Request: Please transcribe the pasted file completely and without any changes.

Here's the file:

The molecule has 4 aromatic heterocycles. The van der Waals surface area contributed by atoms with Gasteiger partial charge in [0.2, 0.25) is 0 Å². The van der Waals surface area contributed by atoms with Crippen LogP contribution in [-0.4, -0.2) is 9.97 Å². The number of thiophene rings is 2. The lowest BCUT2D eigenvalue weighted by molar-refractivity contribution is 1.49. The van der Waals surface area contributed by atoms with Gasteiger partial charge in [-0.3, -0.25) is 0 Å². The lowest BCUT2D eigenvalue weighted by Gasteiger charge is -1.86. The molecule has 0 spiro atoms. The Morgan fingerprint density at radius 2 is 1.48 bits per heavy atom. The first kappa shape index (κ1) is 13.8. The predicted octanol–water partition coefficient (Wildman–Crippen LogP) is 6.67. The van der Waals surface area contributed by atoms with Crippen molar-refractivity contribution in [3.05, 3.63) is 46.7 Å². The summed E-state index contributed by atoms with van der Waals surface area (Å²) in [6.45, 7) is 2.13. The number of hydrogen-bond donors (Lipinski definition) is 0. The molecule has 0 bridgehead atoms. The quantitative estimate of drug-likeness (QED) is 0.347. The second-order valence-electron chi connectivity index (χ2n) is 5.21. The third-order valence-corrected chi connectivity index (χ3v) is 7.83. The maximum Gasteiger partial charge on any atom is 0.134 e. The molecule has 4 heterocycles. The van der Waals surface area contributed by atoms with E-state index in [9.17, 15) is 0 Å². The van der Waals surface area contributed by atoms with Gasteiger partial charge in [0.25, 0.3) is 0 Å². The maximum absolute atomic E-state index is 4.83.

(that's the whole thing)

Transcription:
The molecule has 4 aromatic heterocycles. The van der Waals surface area contributed by atoms with Gasteiger partial charge in [0.2, 0.25) is 0 Å². The van der Waals surface area contributed by atoms with Crippen LogP contribution in [-0.4, -0.2) is 9.97 Å². The number of thiophene rings is 2. The lowest BCUT2D eigenvalue weighted by molar-refractivity contribution is 1.49. The van der Waals surface area contributed by atoms with Gasteiger partial charge in [-0.3, -0.25) is 0 Å². The lowest BCUT2D eigenvalue weighted by Gasteiger charge is -1.86. The molecule has 0 spiro atoms. The Morgan fingerprint density at radius 2 is 1.48 bits per heavy atom. The first kappa shape index (κ1) is 13.8. The predicted octanol–water partition coefficient (Wildman–Crippen LogP) is 6.67. The van der Waals surface area contributed by atoms with Crippen molar-refractivity contribution in [3.05, 3.63) is 46.7 Å². The summed E-state index contributed by atoms with van der Waals surface area (Å²) in [6.45, 7) is 2.13. The number of hydrogen-bond donors (Lipinski definition) is 0. The molecule has 0 bridgehead atoms. The quantitative estimate of drug-likeness (QED) is 0.347. The second-order valence-electron chi connectivity index (χ2n) is 5.21. The third-order valence-corrected chi connectivity index (χ3v) is 7.83. The maximum Gasteiger partial charge on any atom is 0.134 e. The molecule has 4 heterocycles. The van der Waals surface area contributed by atoms with E-state index in [9.17, 15) is 0 Å². The van der Waals surface area contributed by atoms with Gasteiger partial charge in [0.25, 0.3) is 0 Å². The maximum absolute atomic E-state index is 4.83.